Former U.S. Surgeon General C. Everett Koop says he is pessimistic about the chances of finding a cure for AIDS and is troubled by the social impact of the disease. Speaking to a group of pastors meeting last month in Chicago, Koop called upon Christians to develop “a ministry of compassion, medical help, and comfort to those dying” of AIDS. He noted that many of the great missionary hospitals founded a century ago for leprosy patients are today filled with AIDS patients, and he urged the church leaders to pattern their response to AIDS after the church’s response to leprosy in years past.
“I don’t think we will ever see a cure,” said Koop, who left office last fall after eight years as the nation’s public-health leader. Nor does he foresee development of a vaccine. At best, a treatment that would prevent the HIV virus from growing in the blood stream and postpone the resulting infections might eventually be produced.
Koop said he has observed a growing feeling that “the epidemic is over.” He also pointed with concern to complacency and a “we-they” attitude among most Americans who feel they are not at risk and are content to let AIDS sufferers “stew in their own juices.” While the Bible clearly condemns homosexual behavior, at the same time it teaches that “it is our obligation as believers in Christ to separate the sin from the sinner,” he said. “In AIDS we are fighting a disease, and not the people who have it.”
Koop made his comments at the Midwinter Conference of pastors of the Evangelical Covenant Church. He was interviewed by ABC News medical editor G. Timothy Johnson, who is an associate minister of Community Covenant Church in West Peabody, Massachusetts, and a regular columnist for the denomination’s monthly magazine, the Covenant Companion.
In answer to Johnson’s wide-ranging questions, Koop described the development of his Christian faith, as well as his battles with the Religious Right over AIDS policy and the effects of abortion.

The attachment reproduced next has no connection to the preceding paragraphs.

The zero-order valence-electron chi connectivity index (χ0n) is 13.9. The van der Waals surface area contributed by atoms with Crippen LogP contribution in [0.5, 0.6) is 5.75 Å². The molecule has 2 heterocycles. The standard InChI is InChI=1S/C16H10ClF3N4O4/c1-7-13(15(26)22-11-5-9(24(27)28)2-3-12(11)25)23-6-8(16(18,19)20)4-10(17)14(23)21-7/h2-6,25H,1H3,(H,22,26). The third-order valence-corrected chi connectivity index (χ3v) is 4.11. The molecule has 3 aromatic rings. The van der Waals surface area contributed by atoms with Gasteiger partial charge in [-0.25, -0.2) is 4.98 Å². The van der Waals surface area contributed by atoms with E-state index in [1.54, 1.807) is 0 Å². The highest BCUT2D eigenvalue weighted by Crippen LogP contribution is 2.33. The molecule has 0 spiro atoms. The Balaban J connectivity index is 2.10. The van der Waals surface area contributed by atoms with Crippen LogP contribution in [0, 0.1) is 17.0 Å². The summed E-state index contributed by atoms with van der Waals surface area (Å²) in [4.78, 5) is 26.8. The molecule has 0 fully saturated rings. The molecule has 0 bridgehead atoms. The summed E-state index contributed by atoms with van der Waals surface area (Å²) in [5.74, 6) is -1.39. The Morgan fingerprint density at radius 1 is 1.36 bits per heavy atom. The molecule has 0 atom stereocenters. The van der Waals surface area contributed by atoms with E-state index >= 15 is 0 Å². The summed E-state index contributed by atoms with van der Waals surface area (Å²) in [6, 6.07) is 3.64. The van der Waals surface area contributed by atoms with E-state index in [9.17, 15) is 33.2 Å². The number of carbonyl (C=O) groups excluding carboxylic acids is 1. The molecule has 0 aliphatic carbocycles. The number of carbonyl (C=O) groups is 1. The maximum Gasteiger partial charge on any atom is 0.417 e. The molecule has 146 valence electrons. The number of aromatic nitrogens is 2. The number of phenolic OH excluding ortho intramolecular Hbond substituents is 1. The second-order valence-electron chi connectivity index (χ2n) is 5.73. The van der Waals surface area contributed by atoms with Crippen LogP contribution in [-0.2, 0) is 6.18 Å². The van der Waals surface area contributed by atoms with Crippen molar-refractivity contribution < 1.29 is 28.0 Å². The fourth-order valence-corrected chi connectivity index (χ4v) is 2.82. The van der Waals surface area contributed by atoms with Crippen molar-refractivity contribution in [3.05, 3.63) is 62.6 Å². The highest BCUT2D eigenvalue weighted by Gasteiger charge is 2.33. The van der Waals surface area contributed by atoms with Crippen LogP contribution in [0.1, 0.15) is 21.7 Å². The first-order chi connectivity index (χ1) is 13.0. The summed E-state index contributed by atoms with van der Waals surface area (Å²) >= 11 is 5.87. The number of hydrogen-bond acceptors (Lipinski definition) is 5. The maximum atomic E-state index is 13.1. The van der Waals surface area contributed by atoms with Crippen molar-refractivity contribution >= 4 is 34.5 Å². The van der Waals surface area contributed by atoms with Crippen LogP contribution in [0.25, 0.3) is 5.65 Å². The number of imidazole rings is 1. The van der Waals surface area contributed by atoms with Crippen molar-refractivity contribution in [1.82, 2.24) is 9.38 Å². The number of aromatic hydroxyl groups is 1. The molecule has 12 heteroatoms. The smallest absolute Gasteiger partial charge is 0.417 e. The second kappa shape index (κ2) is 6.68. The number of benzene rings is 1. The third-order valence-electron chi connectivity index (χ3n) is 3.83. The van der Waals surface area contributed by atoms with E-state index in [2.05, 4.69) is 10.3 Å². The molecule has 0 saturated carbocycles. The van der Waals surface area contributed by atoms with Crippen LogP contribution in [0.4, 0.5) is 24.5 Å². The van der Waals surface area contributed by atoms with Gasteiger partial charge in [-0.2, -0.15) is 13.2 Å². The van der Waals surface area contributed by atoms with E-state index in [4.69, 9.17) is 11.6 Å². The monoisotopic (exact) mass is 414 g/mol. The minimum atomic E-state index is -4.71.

Responding to a question on abortion, Koop called for movement to “common ground” in the debate: the elimination of unwanted pregnancies. Emphasizing his opposition to abortion, he said, “If you want to stop abortion, follow the public-health model of prevention and go to the cause [of abortion].” To do that, he said, “we have to be willing to bite the bullet on the issue of contraception” and press for greater public discourse and research funds to study methods of effective birth control.
“The church is involved in the total life of its people,” he said, but unfortunately, it has been virtually silent on sex education. “One of the church’s greatest failures is that the sexual behavior of our children is the same as [the rest of society].” Only if Christian parents start teaching their children early and appropriately about sexual behavior and the moral, ethical, and religious reasons governing it, will they develop teenagers with strong Christian standards.
In other comments, Koop pointed to the lack of access to adequate health for up to 37 million Americans as “a moral burden on the society.” The church’s role as a “safety net” has been replaced by government entitlement programs; but with the failure of those support systems, the church must return to its role as a social provider.
He labeled the discussion of health care “the political issue of the 1990s” and said he is devoting almost half his time to urging government, business, and medical leaders to develop a comprehensive, privately organized system of health-care delivery.
By Ken Sidey.
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